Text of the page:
Learning to distinguish between your ways and Godís ways is the beginning of training in righteousness (2 Timothy 3:16, 17). In this chapter we see that the Kingdom citizen not only chooses Godís way of doing things, but demands righteousness from others as well, out of his love for them and for God.  This is why it is so important to learn to judge correctly.  Jesus is not teaching us to be opinionated, He is teaching us to live by our convictions (1 Corinthians 2:15).
When you train yourself to live by Godís Word, you donít subject yourself to manís judgement, but to Godís, for you learn to distinguish good from evil (Hebrews 5:14).  In this way you will be able to act justly, love mercy and walk humbly In His FootstepsÖ (Micah 6:8).

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Text Box: Self-Examination




Read the first five verses of Matthew 7.Is Jesus commanding us not to judge?Look up judge or judging in a good dictionary to understand all the implications of its usage.Does the first two verses remind you of the saying ďwhat goes around comes aroundĒ?What else do you need to keep in mind when you are judging a situation (verses 3-5)?Read Matthew 18:21-35 to learn about judging in the Kingdom of God.What prompted Jesus to use the parable of the unforgiving servant?Does forgiving someone mean that you donít judge him or her?Does judging someone mean that you are unforgiving?What must be present when you act justly (Micah 6:8; Zechariah 7:9)?This really ties into your own personal life, right?What does Paul command Timothy to do in 1 Timothy 4:16?Can you, in all good conscience, effect righteous judgement when you are not applying Godís judgements to your life?Does this mean you are being merciful? Absolutely not!!!God is righteous and He is just.That is what makes His actions toward us be gracious (Isaiah 30:18).How can we continue receiving Godís kindness, instead of His judgement without mercy (Romans 11:19-22; James 2:12, 13)?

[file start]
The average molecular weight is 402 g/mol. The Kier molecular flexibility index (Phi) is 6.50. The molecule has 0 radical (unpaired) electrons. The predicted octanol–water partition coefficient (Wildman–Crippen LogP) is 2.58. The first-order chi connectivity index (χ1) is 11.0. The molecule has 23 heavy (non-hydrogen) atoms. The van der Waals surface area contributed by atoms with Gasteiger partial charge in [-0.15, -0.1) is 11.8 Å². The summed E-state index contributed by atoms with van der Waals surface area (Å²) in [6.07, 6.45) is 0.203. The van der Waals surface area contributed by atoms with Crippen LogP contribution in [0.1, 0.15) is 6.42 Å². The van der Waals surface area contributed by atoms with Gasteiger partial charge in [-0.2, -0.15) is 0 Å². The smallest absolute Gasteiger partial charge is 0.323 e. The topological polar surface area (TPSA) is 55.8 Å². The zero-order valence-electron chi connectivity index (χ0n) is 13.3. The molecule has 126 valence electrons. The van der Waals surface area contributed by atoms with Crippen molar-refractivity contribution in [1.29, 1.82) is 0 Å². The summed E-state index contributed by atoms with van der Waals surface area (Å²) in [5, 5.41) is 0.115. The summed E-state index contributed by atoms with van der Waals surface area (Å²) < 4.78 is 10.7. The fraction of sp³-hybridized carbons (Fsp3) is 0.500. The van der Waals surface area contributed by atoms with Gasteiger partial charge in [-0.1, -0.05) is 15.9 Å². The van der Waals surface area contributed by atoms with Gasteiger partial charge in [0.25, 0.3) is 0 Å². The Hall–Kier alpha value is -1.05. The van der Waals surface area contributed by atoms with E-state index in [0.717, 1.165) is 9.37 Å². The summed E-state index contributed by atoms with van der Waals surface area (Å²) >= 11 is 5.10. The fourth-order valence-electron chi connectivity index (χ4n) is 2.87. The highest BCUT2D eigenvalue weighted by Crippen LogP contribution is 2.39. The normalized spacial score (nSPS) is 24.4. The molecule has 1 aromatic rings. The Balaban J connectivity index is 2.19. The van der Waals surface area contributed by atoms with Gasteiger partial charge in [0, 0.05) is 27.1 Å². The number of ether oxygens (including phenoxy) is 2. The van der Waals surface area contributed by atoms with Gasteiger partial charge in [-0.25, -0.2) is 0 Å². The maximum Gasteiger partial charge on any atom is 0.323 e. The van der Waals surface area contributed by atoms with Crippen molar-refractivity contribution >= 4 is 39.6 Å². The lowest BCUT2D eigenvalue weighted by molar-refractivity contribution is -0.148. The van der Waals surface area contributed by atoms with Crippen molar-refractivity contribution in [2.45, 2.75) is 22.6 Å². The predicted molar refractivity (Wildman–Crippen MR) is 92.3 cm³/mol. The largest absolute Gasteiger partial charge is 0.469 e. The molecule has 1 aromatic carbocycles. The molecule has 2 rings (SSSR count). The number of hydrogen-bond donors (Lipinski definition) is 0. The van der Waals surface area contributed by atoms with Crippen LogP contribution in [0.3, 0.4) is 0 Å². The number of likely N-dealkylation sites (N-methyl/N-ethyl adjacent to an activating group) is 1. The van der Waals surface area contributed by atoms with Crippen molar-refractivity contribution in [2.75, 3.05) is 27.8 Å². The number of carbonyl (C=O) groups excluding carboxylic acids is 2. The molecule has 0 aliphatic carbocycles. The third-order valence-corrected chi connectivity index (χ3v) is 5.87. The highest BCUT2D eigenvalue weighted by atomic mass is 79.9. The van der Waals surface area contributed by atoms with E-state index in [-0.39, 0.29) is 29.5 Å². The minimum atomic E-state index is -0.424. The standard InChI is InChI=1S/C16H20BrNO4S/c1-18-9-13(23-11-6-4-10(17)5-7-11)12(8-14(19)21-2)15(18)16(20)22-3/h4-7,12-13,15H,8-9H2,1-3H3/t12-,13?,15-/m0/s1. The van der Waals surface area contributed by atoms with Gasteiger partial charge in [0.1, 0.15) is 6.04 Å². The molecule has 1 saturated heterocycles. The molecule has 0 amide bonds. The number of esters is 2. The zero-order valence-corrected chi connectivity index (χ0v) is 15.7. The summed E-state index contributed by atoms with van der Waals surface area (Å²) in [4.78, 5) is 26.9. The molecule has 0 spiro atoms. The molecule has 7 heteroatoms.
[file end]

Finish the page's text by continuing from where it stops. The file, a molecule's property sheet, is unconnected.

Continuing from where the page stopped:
Read Matthew 7:3-6.When are you NOT to judge someone?Does this mean that you shouldnít tell them what is right or what is wrong?What should your desire to counsel and judge someone else bring about in you?Is it OK for you to stop counseling on right and wrong things just because you donít want to change?Do you think this is what mercy is all about?Our relationships need to reflect what Proverbs 27:5, 6, 17 says. Is there any other way to be accountable and hold each other accountable in the eyes of God?Isnít this what Jesus teaches us to do in Matthew 28:19-20 when He says ďteach them to observe everything I have commanded youĒ?How do you judge (discern) who are the dogs and the pigs?What are you encouraged to do if you determine they are dogs and pigs?This teaches us to judge out of love and with the right motives, not for the sake of being critical and opinionated.Donít think critically or air your own opinions (Proverbs 18:2) unless you are going to face the person and gently teach them with all conviction.If you judge those who donít want your counsel, of what advantage is that to you?